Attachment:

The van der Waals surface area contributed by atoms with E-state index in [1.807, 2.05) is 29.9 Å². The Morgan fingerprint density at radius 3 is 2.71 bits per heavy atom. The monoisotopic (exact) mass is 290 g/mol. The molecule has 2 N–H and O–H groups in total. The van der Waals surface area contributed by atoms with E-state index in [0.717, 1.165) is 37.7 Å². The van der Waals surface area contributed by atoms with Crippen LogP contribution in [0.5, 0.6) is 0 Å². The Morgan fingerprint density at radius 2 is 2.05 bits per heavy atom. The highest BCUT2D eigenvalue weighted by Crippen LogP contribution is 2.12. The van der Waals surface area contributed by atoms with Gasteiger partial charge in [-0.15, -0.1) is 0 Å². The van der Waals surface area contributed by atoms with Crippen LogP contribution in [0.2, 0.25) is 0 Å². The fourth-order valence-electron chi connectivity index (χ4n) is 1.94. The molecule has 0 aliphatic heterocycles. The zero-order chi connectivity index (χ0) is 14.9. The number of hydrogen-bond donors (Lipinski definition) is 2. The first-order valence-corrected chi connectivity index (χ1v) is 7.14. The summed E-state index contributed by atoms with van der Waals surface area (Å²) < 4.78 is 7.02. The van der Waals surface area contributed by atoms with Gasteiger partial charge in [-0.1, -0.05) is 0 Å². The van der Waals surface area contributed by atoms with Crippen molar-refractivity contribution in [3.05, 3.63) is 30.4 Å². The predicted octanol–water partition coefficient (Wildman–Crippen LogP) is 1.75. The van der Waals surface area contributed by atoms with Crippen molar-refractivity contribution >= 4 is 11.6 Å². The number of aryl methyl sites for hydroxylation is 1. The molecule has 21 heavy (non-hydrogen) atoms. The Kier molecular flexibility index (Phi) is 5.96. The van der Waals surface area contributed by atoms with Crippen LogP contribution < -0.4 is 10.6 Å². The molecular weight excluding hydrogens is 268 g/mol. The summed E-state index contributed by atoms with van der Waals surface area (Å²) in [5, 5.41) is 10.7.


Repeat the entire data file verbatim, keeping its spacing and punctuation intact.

The van der Waals surface area contributed by atoms with E-state index in [1.807, 2.05) is 29.9 Å². The Morgan fingerprint density at radius 3 is 2.71 bits per heavy atom. The monoisotopic (exact) mass is 290 g/mol. The molecule has 2 N–H and O–H groups in total. The van der Waals surface area contributed by atoms with E-state index in [0.717, 1.165) is 37.7 Å². The van der Waals surface area contributed by atoms with Crippen LogP contribution in [0.5, 0.6) is 0 Å². The Morgan fingerprint density at radius 2 is 2.05 bits per heavy atom. The highest BCUT2D eigenvalue weighted by Crippen LogP contribution is 2.12. The van der Waals surface area contributed by atoms with Gasteiger partial charge in [-0.15, -0.1) is 0 Å². The van der Waals surface area contributed by atoms with Crippen LogP contribution in [0.2, 0.25) is 0 Å². The fourth-order valence-electron chi connectivity index (χ4n) is 1.94. The molecule has 0 aliphatic heterocycles. The zero-order chi connectivity index (χ0) is 14.9. The number of hydrogen-bond donors (Lipinski definition) is 2. The first-order valence-corrected chi connectivity index (χ1v) is 7.14. The summed E-state index contributed by atoms with van der Waals surface area (Å²) < 4.78 is 7.02. The van der Waals surface area contributed by atoms with Gasteiger partial charge in [-0.1, -0.05) is 0 Å². The van der Waals surface area contributed by atoms with Crippen molar-refractivity contribution in [3.05, 3.63) is 30.4 Å². The predicted octanol–water partition coefficient (Wildman–Crippen LogP) is 1.75. The van der Waals surface area contributed by atoms with Crippen molar-refractivity contribution >= 4 is 11.6 Å². The number of aryl methyl sites for hydroxylation is 1. The molecule has 21 heavy (non-hydrogen) atoms. The Kier molecular flexibility index (Phi) is 5.96. The van der Waals surface area contributed by atoms with Crippen LogP contribution < -0.4 is 10.6 Å². The molecular weight excluding hydrogens is 268 g/mol. The summed E-state index contributed by atoms with van der Waals surface area (Å²) in [5, 5.41) is 10.7.